Research opens new perspectives in photothermal therapy
2013-06-28
Group of CICECO Researchers developed a new device, an hundred thousand times smaller than a millimeter, with potential application in nanomedicine

It is a nanotool joining gold nanoparticles whose purpose is to release heat by absorbing infrared light (nanoheaters) and lanthanide metal oxides nanocylinders. These last elements emit visible light whose intensity varies with temperature (nanothermometers).

The new nanotool is a technological breakthrough because it allows one to measure with great precision on the scale of nanometers, the increase in temperature caused by the absorption of infrared light by the metal nanoparticles of gold.

Local heating caused by absorption of light by certain metal nanoparticles has numerous applications in photovoltaic sensors, in controlled drug delivery and hyperthermia. In this form of therapy nanoparticles are used, for example gold, which after administration to the patient accumulates in the cells of certain tumors. Irradiation of these tissues with infrared light and their absorption by the nanoparticles causes the death of tumor cells by heating.

It is, therefore, important to measure the local temperature of nanoparticles in order to avoid that the heat released also destroys benign cells. Herein lays the main novelty of the work developed by the researchers from the Centre for Research in Ceramics and Composite Materials (CICECO): the nanotool opens the prospect of being able to simultaneously heat and measure the temperature of the cells. It is this possibility that the group studying right now.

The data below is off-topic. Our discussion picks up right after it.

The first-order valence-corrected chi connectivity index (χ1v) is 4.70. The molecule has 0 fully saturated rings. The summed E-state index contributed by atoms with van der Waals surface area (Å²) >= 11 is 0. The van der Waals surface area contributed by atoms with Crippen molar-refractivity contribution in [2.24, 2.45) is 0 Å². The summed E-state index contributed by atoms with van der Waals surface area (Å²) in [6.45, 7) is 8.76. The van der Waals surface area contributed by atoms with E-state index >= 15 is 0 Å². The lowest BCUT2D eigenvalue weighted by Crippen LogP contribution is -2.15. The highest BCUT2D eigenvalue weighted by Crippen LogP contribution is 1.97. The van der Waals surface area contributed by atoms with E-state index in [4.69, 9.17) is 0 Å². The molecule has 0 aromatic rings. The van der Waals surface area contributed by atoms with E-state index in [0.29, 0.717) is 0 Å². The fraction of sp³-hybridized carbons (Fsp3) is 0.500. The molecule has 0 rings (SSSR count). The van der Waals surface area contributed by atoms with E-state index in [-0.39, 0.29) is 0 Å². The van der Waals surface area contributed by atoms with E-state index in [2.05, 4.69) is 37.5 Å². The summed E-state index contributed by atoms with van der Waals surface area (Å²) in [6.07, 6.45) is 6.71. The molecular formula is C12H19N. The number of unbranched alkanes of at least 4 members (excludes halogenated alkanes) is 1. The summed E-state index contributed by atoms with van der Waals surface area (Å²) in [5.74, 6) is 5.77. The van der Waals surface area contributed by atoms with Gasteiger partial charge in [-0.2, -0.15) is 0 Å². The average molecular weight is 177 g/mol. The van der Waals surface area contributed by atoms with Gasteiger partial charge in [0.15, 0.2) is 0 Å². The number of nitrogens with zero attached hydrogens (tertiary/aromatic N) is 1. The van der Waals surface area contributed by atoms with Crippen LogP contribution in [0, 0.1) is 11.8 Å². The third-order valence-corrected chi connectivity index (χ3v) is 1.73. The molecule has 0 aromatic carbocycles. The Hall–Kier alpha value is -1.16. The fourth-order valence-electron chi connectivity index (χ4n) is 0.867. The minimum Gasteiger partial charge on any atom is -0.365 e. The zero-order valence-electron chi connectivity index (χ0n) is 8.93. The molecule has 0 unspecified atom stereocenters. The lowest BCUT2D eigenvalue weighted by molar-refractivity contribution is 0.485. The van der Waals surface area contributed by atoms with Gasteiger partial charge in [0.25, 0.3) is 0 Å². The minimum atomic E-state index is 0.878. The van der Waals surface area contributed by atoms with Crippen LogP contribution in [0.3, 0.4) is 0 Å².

Luís Carlos Dias, one of the researchers at CICECO, expects this new nanotool to be “directed exactly to malign cells destroying them through heat, controlling the temperature rise, without the patient having to resort to conventional therapies that also end up to affect healthy cells." All of this in a not too distant tomorrow.

Mengistie Debasu, Duarte Ananias and João Rocha are the remaining UA researchers who developed this new device which will be described in an article that is the cover of the next issue of the prestigious journal “Advanced Materials”.

The nanotool has not been tested on cells yet. The research team is now aiming to take the next steps: laboratory tests on cells and subsequently in animals.

This work was developed in partnership with the Spanish universities of Vigo and San Sebastián.

 

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